یادداشتی بر "تبلیغات تعاونی، نظریه بازی و زنجیره تامین تولید کننده - خرده فروش"
|کد مقاله||سال انتشار||مقاله انگلیسی||ترجمه فارسی||تعداد کلمات|
|2070||2006||4 صفحه PDF||سفارش دهید||محاسبه نشده|
Publisher : Elsevier - Science Direct (الزویر - ساینس دایرکت)
Journal : Omega, Volume 34, Issue 5, October 2006, Pages 501–504
This note extends the results in the manufacturer-dominated game model of the paper by Li et al. (Omega 30 (2002) 347) to the case where the manufacturer's marginal profit is not large enough. In such situations, the profit of the entire supply chain under the co-op advertising mode is higher than the one under the Stackelberg game, which is consistent with the results of the original paper. However, the advertising expenditures of the manufacturer and the retailer under the co-op advertising model are not always larger than those under the Stackelberg game, which is different from the results of the original paper. Furthermore, the results are also compared with the simultaneous move game of the paper by Huang and Li (Eur. J. Oper. Res. 135 (2001) 527). The manufacturer always prefers the leader–follower structure rather than the simultaneous move structure, which is consistent with the results of the original paper. However, the retailer always prefers the simultaneous move structure rather than the leader–follower structure, which differs from the results of the original paper.
A recent paper by Li et al.  develops three strategic models for determining equilibrium marketing and investment effort levels for a manufacturer and a retailer in a two-member supply chain. The first model offers a formal normative approach for analyzing the traditional cooperative (co-op) advertising program where the manufacturer is the leader and the retailer is a follower. The second model provides a further analysis on this manufacturer-dominated relationship, by making use of the concept of “higher order Stackelberg equilibrium”. The third model incorporates the recent market trend of retailing power shifts from manufacturers to retailers to analyze efficiencies of co-op advertising programs. The first and the third models can also be found in other two papers by the same set of authors  and , while Ref.  presents discussions on another model where the manufacturer and the retailer simultaneously and noncooperatively maximize their own profits with respect to any possible strategies set by the other member in the system. All the discussions in Refs. ,  and  for the sequential move Stackelberg game (the first model mentioned above) are based on a primary assumption of ρm/ρr⩾γ+1ρm/ρr⩾γ+1, and the part of ρm/ρr<γ+1ρm/ρr<γ+1 is missing. (Here ρmρm and ρrρr are the marginal profits for the manufacturer and the retailer, respectively, and γγ is the quasi-advertising elasticity  related to the one-period sales response volume function.) In the leader–follower structure, it is assumed that the manufacturer as the leader holds the extreme power and has almost complete control over the retailer, thus it seems reasonable to assume that the manufacturer's marginal profit is higher than the retailer's, and that is why ρm/ρr⩾γ+1ρm/ρr⩾γ+1 is implicitly assumed in Refs. ,  and . However, in recent severely competitive market, the marginal profits for both the manufacturer and the retailer tend to be low, thus the situations where the manufacturer's marginal profit is smaller than the retailer's are also possible. Even for the situations where the manufacturer's marginal profit is higher than the retailer's, the manufacturer's marginal profit may not be large enough to make the inequality ρm/ρr⩾γ+1ρm/ρr⩾γ+1 hold.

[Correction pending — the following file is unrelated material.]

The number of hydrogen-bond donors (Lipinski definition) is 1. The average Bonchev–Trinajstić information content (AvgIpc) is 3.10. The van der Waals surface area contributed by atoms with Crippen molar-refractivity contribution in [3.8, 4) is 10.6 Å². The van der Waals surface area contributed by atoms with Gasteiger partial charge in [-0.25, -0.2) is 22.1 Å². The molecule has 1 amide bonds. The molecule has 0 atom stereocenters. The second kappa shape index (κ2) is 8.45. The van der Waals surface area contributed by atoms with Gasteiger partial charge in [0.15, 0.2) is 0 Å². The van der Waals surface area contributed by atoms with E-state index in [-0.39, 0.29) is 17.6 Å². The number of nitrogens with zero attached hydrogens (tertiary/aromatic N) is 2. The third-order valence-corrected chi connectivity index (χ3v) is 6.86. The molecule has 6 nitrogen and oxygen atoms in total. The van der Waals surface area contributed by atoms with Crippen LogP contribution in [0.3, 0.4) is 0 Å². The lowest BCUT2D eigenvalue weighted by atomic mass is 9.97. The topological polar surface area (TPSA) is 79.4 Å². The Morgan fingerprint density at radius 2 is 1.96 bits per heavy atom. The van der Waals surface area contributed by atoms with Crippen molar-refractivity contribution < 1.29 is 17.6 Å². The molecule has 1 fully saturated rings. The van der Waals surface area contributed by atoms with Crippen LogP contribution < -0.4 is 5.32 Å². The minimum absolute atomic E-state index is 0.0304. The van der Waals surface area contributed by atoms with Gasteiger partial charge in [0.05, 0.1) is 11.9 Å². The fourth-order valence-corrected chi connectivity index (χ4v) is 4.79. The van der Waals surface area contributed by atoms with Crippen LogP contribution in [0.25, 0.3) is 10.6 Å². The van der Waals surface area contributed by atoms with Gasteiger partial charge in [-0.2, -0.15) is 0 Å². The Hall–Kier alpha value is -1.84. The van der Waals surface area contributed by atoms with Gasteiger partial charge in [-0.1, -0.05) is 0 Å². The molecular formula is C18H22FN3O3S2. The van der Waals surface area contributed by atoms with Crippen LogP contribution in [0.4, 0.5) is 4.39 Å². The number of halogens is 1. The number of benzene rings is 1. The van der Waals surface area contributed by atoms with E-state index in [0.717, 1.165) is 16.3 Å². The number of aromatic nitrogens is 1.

نتیجه گیری انگلیسی
This research has been supported by NSFC Project 70471008. Thanks are also due to the anonymous referees for their helpful comments.